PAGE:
Monday, June 18, 2012

Designer Interview

Continuing my series of interviews with Northcott designers, meet Sue Harvey, one half of Pine Tree Country Quilts.

When did you start quilting and how did that happen?

I began quilting in the late 1980s. I worked for many years as the financial director at a local hospital... about as uncreative a job as you can imagine (unless you are doing slightly illegal financial management!). I worked more than full time, had a small child, and was going to school for my Masters ... I burned out! When I became a woman of "leisure", I began to cross-stitch. Loved it. I did lots of home projects (repainting the outside, refinishing wood floors, etc.) that had been waiting for spare time, and I cross-stitched like crazy. Eventually I ran out of wall space and friends and relatives to give stitched pieces to. Fortunately a Georgia Bonesteel quilting show on public television caught my attention and our local high school offered a quilting class. Like lots of quilters, I learned to quilt with an Eleanor Burns Log Cabin pattern, except I reduced the width of my logs to 1" finished and changed the layout to the Barn Raising design. Right from the beginning, I loved the designing and "puzzle" part of quilting. Perhaps the math part came from my previous job, but it was certainly a far more creative way to use math!

You have a business partner, right? Do you design together or do you create separate designs?

Sandy Boobar and I have been business partners in Pine Tree Country Quilts since 2005. We design and make quilts for magazines, books, and fabric companies. We collaborate on all of our designs.

How would you describe your style? 

Eclectic. We don't think we have a recognizable style though people tell us they can always tell which are our quilts in the magazines that they get. Funny though, when we've asked how they can tell, what is it that gives us away, they can never pinpoint anything. Our main goal for most designs is a pieced quilt that is easy enough for an experienced beginning quilter, but a quilt that looks more complicated than it is.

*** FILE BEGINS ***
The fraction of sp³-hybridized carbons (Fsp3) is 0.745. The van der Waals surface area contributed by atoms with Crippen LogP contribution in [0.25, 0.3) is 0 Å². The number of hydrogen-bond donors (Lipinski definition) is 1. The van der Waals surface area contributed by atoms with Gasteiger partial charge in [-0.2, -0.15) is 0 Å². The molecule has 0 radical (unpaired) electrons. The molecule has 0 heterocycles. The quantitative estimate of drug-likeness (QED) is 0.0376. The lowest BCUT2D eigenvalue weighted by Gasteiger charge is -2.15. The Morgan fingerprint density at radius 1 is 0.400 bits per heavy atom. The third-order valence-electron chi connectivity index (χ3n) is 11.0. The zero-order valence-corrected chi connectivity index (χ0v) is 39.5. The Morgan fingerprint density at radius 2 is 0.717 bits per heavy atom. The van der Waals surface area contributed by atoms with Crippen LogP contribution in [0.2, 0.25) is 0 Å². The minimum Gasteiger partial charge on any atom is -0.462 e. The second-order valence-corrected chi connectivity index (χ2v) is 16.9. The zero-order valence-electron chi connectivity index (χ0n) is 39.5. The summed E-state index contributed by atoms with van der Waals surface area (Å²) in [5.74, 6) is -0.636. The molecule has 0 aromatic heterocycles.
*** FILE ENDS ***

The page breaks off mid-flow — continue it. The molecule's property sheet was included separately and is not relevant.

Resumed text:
What inspires you to create a new design? 

Nothing romantic here ... a fabric collection and a deadline. Since we are usually designing specifically for an assignment, we are using a requested fabric collection and working up a design to best showcase that collection.

Do you use technology when you develop new designs? If so, how? 

Yes. We use Electric Quilt for our designs and import the actual fabric images into the design. We sometimes begin with a graph paper sketch and then draw it in EQ. We never have fabric on hand before we design a quilt. We use fabric images only. We sometimes wait 3 months for the fabric to actually arrive to make the quilt.

Do you participate in other activities related to quilting? 

I have been a freelance editor and technical proofreader for quilting publications since 1994. I work with several fabric companies writing and proofing instructions for their free patterns. I work with several publishers as a technical editor.

What are some of your interests outside the quilting world? 

Reading (at least 2 to 3 books a week), gardening (another thing I got very involved in after I quit my "real" job), and lake conservation.

Anything else you would like people to know about you? 

I am married (37 years, OMG, I feel old!), have a married son, and an 8-year-old grandson. My husband and I have lived on a pristine lake in central Maine for 33 years. We have been volunteer lake monitors for 16 years, and I was an officer of our lake association for 14 years. I was a half-hearted fisherman (fisherwoman?) for many years when my son was young, but gave it up when I realized that since I hate fish (eating them), the smell of fish, and frigid, rainy days in a boat (the only "good" type of fishing weather) ... what was I thinking!! My grandson now wishes that I still would try to like it. He already has fish stories about the one that got away! Life is good!!

Check out Sue and Sandy's designs on their website.

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